Jewish World Review Nov. 12, 2002 / 7 Kislev, 5763
http://www.jewishworldreview.com | George W. Bush just had the sort of week most presidents can only dream about.
Not only did the Republican Party make history Tuesday by regaining control of the Senate and holding onto the House, but the president's brother Jeb made a little history of his own by becoming the first Republican governor in Florida's history to win re-election - and by a landslide.
The U.N. Security Council gave the president exactly what he wanted, unanimously approving the resolution to disarm Iraq. The president's oft-criticized chairman of the Securities and Exchange Commission, Harvey Pitt, chose to resign on election night, assuring a hardly noticeable placement of the story in newspapers and broadcasts nationwide. And the Fed chose this week to cut interest rates to 1.25 percent, the lowest level in 41 years.
By any definition it was one heck of a week. A president's luck just doesn't get any better, and I believe America's economic and political fortunes may rise as a result. We may have turned an important corner.
The 107th "Do Not Much" Congress is coming back for a lame-duck session, and Bush has put the legislative focus squarely on homeland defense and economic security. What happens now?
These midterm elections were hardly a sweep and hardly the stuff of a mandate. And the president has showed the good grace not to use the "M" word. The political gurus have treated us to post-election analysis about a split midterm vote, which, with several races still undecided, gives the Republicans a one- or two-seat majority in the Senate and a nine- or 10-seat advantage in the House.
In fact, the elections simply restored to the Republicans what Sen. Jim Jeffords took away from them when he defected in June of last year. Nearly every pundit and political strategist views the results of the midterm elections as further evidence of a national divide.
I don't see a split or a divide simply because of the narrow majorities by the Republicans in the House and Senate. Rather, I see what looks like real balance. We couldn't ask for a much narrower margin between Republicans and Democrats on Capitol Hill, nor a broader representation of the moderate center of voters in this country. That's balance, not division, and it will help, not hamper the national legislative agenda.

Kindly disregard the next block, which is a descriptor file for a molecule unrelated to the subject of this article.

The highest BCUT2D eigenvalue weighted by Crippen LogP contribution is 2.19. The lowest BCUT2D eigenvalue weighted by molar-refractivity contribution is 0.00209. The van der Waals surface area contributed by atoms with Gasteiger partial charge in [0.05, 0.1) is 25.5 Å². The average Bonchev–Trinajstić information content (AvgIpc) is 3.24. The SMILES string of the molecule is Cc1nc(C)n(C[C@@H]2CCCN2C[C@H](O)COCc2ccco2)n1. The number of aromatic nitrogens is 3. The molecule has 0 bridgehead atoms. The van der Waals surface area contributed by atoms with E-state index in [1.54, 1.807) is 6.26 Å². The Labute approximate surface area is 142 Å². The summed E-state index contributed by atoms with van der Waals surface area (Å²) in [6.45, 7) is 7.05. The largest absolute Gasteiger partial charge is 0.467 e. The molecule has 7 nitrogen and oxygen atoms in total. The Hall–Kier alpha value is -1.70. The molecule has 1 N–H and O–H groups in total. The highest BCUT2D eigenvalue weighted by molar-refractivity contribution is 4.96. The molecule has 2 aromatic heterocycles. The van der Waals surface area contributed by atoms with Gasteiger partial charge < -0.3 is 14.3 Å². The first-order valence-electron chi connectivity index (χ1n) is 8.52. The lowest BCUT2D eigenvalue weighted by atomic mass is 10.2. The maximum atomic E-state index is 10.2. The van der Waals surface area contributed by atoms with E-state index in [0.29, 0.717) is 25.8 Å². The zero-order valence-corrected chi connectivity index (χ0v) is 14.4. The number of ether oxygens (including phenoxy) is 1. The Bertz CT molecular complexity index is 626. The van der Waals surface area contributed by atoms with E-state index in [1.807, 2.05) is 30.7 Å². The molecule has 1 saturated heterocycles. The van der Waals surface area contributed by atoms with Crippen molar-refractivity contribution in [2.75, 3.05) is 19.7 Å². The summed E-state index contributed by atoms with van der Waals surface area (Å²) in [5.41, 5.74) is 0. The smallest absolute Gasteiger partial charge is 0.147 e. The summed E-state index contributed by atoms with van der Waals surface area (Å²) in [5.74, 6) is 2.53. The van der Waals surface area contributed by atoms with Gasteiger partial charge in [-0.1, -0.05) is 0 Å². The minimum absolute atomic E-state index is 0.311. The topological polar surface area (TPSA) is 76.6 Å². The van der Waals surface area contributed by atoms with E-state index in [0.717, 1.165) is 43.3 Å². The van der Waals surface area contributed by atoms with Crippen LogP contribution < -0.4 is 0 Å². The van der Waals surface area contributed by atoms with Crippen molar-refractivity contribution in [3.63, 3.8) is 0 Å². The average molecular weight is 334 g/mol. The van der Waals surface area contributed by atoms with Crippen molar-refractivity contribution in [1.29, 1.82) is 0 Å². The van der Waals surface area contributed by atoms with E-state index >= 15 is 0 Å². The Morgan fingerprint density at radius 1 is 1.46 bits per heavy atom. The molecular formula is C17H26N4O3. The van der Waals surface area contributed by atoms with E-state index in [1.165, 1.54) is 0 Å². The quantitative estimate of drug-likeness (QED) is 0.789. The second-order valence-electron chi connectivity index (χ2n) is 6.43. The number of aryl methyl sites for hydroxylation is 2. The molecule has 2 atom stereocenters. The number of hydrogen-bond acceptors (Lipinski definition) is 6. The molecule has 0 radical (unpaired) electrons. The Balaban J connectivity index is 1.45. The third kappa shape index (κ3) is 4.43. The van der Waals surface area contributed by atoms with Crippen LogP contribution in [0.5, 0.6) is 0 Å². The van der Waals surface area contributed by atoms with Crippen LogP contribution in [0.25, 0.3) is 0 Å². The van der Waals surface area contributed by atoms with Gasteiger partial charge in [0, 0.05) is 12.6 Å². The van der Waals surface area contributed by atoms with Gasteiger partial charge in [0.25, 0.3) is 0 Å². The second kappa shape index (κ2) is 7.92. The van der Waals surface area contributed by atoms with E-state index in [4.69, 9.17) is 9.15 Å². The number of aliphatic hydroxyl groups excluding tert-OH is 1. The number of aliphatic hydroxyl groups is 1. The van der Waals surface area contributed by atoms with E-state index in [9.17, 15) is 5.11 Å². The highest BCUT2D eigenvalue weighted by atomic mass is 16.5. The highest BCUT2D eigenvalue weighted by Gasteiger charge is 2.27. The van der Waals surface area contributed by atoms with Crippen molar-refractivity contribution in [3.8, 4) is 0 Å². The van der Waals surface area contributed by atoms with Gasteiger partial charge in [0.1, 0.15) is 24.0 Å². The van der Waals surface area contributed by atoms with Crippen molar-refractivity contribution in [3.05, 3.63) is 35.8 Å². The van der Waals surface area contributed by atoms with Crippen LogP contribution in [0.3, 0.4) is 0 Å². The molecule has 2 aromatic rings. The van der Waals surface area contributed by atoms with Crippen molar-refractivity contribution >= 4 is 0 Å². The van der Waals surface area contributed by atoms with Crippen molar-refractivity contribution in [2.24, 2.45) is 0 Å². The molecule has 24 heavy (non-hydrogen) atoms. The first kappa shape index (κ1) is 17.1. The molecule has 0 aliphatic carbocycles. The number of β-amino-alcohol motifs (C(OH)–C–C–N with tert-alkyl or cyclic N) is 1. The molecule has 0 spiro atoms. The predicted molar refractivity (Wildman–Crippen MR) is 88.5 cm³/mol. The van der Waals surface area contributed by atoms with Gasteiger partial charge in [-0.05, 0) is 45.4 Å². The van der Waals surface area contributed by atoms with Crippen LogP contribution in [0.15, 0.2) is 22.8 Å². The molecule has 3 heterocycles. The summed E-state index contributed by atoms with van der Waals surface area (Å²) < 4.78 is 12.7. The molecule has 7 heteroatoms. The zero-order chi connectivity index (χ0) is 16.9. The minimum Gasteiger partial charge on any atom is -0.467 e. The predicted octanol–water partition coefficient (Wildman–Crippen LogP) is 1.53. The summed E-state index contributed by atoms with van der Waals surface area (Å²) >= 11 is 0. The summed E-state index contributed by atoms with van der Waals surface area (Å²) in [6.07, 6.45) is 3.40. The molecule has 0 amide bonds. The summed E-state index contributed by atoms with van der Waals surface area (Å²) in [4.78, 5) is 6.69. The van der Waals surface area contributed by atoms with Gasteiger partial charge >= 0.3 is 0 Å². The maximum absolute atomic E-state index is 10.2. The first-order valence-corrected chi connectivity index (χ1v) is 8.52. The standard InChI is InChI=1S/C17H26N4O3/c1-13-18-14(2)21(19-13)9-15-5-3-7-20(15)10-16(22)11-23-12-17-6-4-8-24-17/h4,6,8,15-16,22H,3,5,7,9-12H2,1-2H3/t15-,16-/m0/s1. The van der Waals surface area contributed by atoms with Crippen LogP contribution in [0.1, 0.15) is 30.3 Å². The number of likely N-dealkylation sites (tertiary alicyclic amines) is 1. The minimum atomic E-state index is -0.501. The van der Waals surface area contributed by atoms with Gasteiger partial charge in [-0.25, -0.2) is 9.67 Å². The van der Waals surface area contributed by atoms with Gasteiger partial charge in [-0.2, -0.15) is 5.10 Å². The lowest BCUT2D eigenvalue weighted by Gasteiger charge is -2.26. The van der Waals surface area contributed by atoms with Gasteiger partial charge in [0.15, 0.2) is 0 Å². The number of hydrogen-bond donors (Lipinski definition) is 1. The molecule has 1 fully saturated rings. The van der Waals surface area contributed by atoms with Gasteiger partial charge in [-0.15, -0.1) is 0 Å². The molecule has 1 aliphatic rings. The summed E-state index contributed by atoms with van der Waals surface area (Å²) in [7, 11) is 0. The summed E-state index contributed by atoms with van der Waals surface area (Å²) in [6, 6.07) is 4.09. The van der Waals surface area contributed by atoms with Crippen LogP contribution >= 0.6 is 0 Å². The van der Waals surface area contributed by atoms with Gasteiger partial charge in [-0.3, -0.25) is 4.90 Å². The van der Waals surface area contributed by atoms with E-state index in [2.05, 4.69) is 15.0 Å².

Greg Valliere, political economist and chief strategist with the Charles Schwab Washington Research Group, sees legislative progress in the air: "I think that the seeds of a compromise are in place that would give the Democrats extension of unemployment benefits and maybe even an increase in minimum wage in exchange for some things that the Republicans want, making the tax cut permanent and maybe even passing a package of tax incentives for investors."
Thanks to the past five weeks, investors now need less of a boost. President Bush got his October surprise. The stock market rose in the weeks leading up to the elections and, in fact, the Nasdaq is now up 13 percent.
Of course, the Nasdaq is still off 73 percent from its March 2000 high, and the Dow is down 27 percent. And investor confidence is at the lowest level in eight years. Most of that is due to the staggering $8 trillion investors have lost since 2000.
But much of it is the result of a lack of faith in the integrity of the securities markets and Corporate America. And the president understands that Harvey Pitt's replacement at the SEC will be critically important to solidifying the market's recovery by restoring integrity to Corporate America and Wall Street.
I hope the president makes the process of choosing a new SEC chairman a bipartisan effort. By doing so, he could only add momentum to his legislative initiatives, both political and economic, and lead us around that very important corner.
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